Liturgy Matters – Reservation of the Blessed Sacrament

Dr. Judy Bullock
Dr. Judy Bullock

By Dr. Judy Bullock

Why do Catholics reserve the Blessed Sacrament from the celebration of the liturgy?

In one of the earliest accounts of the liturgy, Justin Martyr described how liturgy was celebrated in Rome in the year 150 A.D.

In this description Justin reported that at the conclusion of the liturgy deacons were sent out with the Eucharist to those unable to be present for the liturgy.

This care and concern for the sick and dying has been an ongoing ministry of the church since those early years. U.S. bishops recount this history in “Built of Living Stones.”

The reservation of the Eucharist was originally intended for the communion of the sick, for those unable to attend the Sunday celebration and as Viaticum for the dying. Even though reservation was an ancient custom, the act of devotion to the reserved sacrament developed centuries later.

A growing appreciation of Christ’s presence in the reserved sacrament led to the external, public devotional practice of prayer and adoration before the Blessed Sacrament.

When did the reservation of the Blessed Sacrament in the church begin?

The first account of the reservation of the Blessed Sacrament in a church was in the fourth century, although there is some evidence that portable containers may have been used for taking communion to the sick some time prior to this. Centuries later, a pyx, frequently shaped like a dove, containing the Blessed Sacrament was sometimes suspended above the altar.

It was also common practice to store the Blessed Sacrament in a closet or cupboard in the sacristy. By the 12th century, more permanent locations were used, such as tabernacles ensconced in the walls of the church. Concerned about the security of the reserved sacrament, the importance of lock and key for the tabernacle was emphasized.

In Italy, during the 16th century, the preferred place of reservation was on the altar. Tabernacles were then either placed on the altar or built into the church’s high altar, a permanent part of the architecture.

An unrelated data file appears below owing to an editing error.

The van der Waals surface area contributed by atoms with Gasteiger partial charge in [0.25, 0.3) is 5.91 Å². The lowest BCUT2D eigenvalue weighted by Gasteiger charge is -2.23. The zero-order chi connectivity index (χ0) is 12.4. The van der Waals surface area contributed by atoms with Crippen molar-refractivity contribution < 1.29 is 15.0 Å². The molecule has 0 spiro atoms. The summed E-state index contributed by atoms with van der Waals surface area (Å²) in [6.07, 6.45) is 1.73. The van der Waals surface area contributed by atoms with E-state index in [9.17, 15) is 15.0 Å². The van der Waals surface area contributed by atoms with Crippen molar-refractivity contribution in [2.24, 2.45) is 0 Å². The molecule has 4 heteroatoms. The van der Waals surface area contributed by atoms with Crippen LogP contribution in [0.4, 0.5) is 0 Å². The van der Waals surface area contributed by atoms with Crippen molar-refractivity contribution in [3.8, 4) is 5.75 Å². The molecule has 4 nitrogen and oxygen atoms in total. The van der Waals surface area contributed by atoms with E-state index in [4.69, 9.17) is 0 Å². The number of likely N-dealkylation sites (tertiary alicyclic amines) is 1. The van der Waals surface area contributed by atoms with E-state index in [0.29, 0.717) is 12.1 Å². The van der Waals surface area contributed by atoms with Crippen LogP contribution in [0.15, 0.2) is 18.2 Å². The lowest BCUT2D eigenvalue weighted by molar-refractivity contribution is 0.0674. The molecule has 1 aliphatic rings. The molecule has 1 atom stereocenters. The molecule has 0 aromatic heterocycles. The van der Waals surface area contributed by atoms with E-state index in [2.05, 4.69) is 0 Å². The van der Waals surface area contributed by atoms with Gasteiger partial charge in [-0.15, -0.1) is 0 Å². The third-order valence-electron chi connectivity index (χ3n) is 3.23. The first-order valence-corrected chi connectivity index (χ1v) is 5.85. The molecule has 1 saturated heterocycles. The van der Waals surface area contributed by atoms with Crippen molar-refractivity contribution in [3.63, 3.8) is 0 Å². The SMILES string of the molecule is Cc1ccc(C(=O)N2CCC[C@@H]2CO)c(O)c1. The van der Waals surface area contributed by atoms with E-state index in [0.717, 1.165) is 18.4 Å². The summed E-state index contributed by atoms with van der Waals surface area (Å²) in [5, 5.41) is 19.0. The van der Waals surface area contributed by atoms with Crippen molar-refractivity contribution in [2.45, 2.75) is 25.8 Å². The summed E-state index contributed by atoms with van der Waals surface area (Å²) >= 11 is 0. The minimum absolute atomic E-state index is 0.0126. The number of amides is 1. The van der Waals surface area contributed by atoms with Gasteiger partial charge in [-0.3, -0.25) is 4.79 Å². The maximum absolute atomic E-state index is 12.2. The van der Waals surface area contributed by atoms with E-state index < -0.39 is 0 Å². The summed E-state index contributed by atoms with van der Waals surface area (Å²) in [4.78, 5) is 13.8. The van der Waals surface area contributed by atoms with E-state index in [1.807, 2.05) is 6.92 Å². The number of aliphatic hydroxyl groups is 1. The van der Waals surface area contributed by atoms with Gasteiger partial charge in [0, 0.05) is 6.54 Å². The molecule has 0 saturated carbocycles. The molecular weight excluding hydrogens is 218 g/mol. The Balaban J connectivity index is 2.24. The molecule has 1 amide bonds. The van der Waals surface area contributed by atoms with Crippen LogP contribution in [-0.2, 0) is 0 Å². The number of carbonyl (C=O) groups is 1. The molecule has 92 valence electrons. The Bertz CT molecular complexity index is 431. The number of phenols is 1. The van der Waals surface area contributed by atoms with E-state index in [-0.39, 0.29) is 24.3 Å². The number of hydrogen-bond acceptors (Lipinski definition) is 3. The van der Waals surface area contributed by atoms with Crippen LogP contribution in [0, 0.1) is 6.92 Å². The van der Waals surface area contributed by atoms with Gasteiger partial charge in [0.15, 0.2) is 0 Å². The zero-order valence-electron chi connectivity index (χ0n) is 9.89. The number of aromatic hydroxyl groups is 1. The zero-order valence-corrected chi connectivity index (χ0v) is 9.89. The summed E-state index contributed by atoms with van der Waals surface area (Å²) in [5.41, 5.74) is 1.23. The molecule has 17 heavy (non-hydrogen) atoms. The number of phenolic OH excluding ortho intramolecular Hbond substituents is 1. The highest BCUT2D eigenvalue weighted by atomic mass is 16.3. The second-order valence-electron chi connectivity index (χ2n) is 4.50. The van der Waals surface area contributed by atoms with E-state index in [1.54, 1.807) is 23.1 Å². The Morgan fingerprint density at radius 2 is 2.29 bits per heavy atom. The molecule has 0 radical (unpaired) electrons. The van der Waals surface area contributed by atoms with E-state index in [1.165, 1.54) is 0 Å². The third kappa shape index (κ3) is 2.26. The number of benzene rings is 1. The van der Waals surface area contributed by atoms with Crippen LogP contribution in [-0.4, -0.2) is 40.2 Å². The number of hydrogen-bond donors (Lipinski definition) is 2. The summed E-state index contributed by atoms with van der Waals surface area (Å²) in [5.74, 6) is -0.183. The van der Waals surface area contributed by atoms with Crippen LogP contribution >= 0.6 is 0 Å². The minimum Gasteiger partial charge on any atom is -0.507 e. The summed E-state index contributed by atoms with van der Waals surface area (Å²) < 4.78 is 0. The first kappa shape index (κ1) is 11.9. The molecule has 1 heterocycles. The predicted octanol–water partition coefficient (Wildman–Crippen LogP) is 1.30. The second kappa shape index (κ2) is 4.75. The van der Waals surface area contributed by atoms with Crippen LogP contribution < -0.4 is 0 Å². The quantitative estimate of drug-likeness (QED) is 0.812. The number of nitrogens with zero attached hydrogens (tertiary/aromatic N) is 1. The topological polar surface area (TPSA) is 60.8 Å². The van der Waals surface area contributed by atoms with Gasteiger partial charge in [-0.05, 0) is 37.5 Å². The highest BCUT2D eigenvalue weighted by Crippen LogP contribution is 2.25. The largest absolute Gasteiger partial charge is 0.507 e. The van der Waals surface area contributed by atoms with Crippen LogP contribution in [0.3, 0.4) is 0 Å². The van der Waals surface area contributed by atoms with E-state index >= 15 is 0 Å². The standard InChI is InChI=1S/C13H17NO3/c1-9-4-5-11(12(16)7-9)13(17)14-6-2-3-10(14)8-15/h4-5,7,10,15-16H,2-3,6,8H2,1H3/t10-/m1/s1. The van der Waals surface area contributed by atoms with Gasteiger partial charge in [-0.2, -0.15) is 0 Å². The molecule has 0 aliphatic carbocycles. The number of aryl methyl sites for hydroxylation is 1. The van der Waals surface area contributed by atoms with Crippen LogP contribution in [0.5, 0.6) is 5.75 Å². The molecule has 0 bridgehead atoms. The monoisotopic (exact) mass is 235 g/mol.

After the Second Vatican Council the emphasis was placed on the primacy of the altar of sacrifice and the table of the Eucharist during the celebration of the Mass. New directives were given for the placement of the reserved sacrament.

What are the current directives for the tabernacle?

Honoring the presence of Christ in the reserved Sacrament, there is to be one tabernacle that is immovable, made of solid and opaque material and, for security reasons, must be locked.

There are no instructions given on the shape or particular materials which must be used. However, there are specific guidelines given for the location of the tabernacle.

The General Instruction of the Roman Missal (GIRM) says, “The Most Blessed Sacrament should be reserved in a tabernacle in a part of the church which is noble, worthy, conspicuous, well decorated and suitable for prayer.”

Two possible locations for the tabernacle are given: either in the sanctuary, apart from the altar of celebration, or in another chapel, integrally connected with the church building and suitable for adoration and the private prayer of the faithful (GIRM). The bishop in each diocese has the final approval of the tabernacle’s location.

Although the historic preservation of the architecture in some churches may be taken into consideration, more recent construction of new churches seems to prefer a separate chapel. This model allows for the focus during the Mass to be on the altar of sacrifice and provides a separate, sacred, quiet space for adoration and private prayer.

Dr. Judy Bullock is the director of the Archdiocese of Louisville’s Office of Worship.

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